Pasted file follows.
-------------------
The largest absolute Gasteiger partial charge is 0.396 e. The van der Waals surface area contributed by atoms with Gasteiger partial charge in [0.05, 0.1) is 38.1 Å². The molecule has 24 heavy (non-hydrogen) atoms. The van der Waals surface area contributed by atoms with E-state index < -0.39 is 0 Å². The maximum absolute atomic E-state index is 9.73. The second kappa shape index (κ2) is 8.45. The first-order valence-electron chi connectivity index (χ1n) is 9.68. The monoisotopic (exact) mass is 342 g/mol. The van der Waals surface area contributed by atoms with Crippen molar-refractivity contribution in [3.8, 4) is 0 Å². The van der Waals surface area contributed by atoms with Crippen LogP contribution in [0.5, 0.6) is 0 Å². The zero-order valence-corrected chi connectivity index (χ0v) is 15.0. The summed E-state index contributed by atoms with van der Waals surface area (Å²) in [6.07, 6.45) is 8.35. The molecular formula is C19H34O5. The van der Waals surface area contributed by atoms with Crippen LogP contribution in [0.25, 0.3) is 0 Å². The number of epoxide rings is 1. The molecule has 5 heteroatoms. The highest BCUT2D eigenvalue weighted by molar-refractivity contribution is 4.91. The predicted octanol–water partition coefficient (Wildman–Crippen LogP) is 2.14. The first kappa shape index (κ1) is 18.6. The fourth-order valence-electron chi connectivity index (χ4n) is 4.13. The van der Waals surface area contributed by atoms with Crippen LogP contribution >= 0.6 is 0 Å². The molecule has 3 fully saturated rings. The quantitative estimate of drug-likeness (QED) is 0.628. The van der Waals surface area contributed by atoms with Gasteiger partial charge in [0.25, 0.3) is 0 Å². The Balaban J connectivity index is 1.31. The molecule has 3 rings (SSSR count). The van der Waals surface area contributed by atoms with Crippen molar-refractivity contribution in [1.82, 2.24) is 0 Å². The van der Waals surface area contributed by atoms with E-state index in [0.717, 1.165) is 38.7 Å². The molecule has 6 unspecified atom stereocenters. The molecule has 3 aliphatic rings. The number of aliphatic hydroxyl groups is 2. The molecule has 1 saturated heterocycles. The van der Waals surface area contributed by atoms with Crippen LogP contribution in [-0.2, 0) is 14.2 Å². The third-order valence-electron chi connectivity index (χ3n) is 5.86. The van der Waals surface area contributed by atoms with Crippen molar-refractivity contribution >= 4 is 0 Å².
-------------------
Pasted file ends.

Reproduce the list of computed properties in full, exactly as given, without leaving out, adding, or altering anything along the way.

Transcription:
The largest absolute Gasteiger partial charge is 0.396 e. The van der Waals surface area contributed by atoms with Gasteiger partial charge in [0.05, 0.1) is 38.1 Å². The molecule has 24 heavy (non-hydrogen) atoms. The van der Waals surface area contributed by atoms with E-state index < -0.39 is 0 Å². The maximum absolute atomic E-state index is 9.73. The second kappa shape index (κ2) is 8.45. The first-order valence-electron chi connectivity index (χ1n) is 9.68. The monoisotopic (exact) mass is 342 g/mol. The van der Waals surface area contributed by atoms with Crippen molar-refractivity contribution in [3.8, 4) is 0 Å². The van der Waals surface area contributed by atoms with Crippen LogP contribution in [0.5, 0.6) is 0 Å². The zero-order valence-corrected chi connectivity index (χ0v) is 15.0. The summed E-state index contributed by atoms with van der Waals surface area (Å²) in [6.07, 6.45) is 8.35. The molecular formula is C19H34O5. The van der Waals surface area contributed by atoms with Crippen LogP contribution in [0.25, 0.3) is 0 Å². The number of epoxide rings is 1. The molecule has 5 heteroatoms. The highest BCUT2D eigenvalue weighted by molar-refractivity contribution is 4.91. The predicted octanol–water partition coefficient (Wildman–Crippen LogP) is 2.14. The first kappa shape index (κ1) is 18.6. The fourth-order valence-electron chi connectivity index (χ4n) is 4.13. The van der Waals surface area contributed by atoms with Crippen LogP contribution >= 0.6 is 0 Å². The molecule has 3 fully saturated rings. The quantitative estimate of drug-likeness (QED) is 0.628. The van der Waals surface area contributed by atoms with Gasteiger partial charge in [0.25, 0.3) is 0 Å². The Balaban J connectivity index is 1.31. The molecule has 3 rings (SSSR count). The van der Waals surface area contributed by atoms with Crippen molar-refractivity contribution in [1.82, 2.24) is 0 Å². The van der Waals surface area contributed by atoms with E-state index in [0.717, 1.165) is 38.7 Å². The molecule has 6 unspecified atom stereocenters. The molecule has 3 aliphatic rings. The number of aliphatic hydroxyl groups is 2. The molecule has 1 saturated heterocycles. The van der Waals surface area contributed by atoms with Crippen LogP contribution in [-0.2, 0) is 14.2 Å². The third-order valence-electron chi connectivity index (χ3n) is 5.86. The van der Waals surface area contributed by atoms with Crippen molar-refractivity contribution >= 4 is 0 Å².